- Positions hardening, Congress readies to walk alone in both Andhra and Bihar
- After Fali, former SC judge K T Thomas questions Lokpal selection
- Paswan calls him vikas purush as Modi sells âNational Development Allianceâ
- Supreme Court directs Centre, states to stop discrimination against HIV+ kids
- Judge among 11 dead in Pakistan court in alleged suicide attack
Jamaat-e-Islami's bi-weekly, Daawat (January 28) points out: "This is not the first statement about Hindutva terrorism. The former chief of Maharashtra's ATS, Hemant Karkare, had, following the second bomb blast at Malegaon, gone deep into this network and unmasked it. If he were alive, the entire network of Hindutva (terror) network would have been exposed."
Rahul's New Role
The weekly Nai Duniya, edited by former SP leader Shahid Siddiqui, in its report from Jaipur (January 28), writes: "Rahul Gandhi has been designated the vice president of the Congress, but the fact is that the reins of the party have been handed over to him. Thus, there has been a change of generation in the Congress leadership. The party will now take the field with a new image and slogan. The Congress... could not have made any other move at this point... Its confrontation is with Modi, who is rapidly moving towards Delhi and the present leadership of the Congress does not seem to have the power to stop him."
Inquilab, in its editorial on January 29, writes: "The common perception about Rahul Gandhi is that he has not demonstrated his capabilities on any front and has not succeeded in giving the party any advantage worth mentioning... He needs to come out openly and let people make an assessment of his personality. The other important task is to put an end to the 'culture of sycophancy', bring about credibility with regard to promises made and establish a direct and sympathetic rapport with the people." The daily Hamara Samaj (January 21) writes: "Since the Congress started ignoring minorities, it lost power... If Rahul Gandhi wants to attain stable power, he has to pay special attention to the problems of minorities in the country, especially Muslims."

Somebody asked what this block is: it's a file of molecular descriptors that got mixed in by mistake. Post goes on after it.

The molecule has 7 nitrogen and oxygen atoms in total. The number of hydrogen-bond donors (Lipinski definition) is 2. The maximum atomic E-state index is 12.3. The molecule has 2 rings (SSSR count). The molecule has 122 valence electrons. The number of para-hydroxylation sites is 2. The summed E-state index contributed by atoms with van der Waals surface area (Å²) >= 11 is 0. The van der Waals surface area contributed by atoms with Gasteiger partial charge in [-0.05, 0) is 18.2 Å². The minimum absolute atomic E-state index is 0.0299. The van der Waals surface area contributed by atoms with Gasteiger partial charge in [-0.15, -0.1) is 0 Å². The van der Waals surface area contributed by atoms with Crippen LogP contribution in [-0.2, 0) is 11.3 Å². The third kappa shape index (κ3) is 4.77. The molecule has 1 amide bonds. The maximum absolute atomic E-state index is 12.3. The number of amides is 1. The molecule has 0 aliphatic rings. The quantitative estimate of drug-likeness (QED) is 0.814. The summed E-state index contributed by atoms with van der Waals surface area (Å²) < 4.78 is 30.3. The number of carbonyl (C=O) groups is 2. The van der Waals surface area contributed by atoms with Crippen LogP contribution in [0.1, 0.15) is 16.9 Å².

BJP vs BJP
In an editorial on January 24, Inquilab writes: "The BJP was caught in a catch-22 situation. If Nitin Gadkari had been made the party's president again, the party would not morally be able to utter a word against corruption. And if he was sacked, it would have meant accepting his alleged acts of corruption and eating its words, as the person for whom so much was done to retain as president for two consecutive terms was ultimately unfit for it."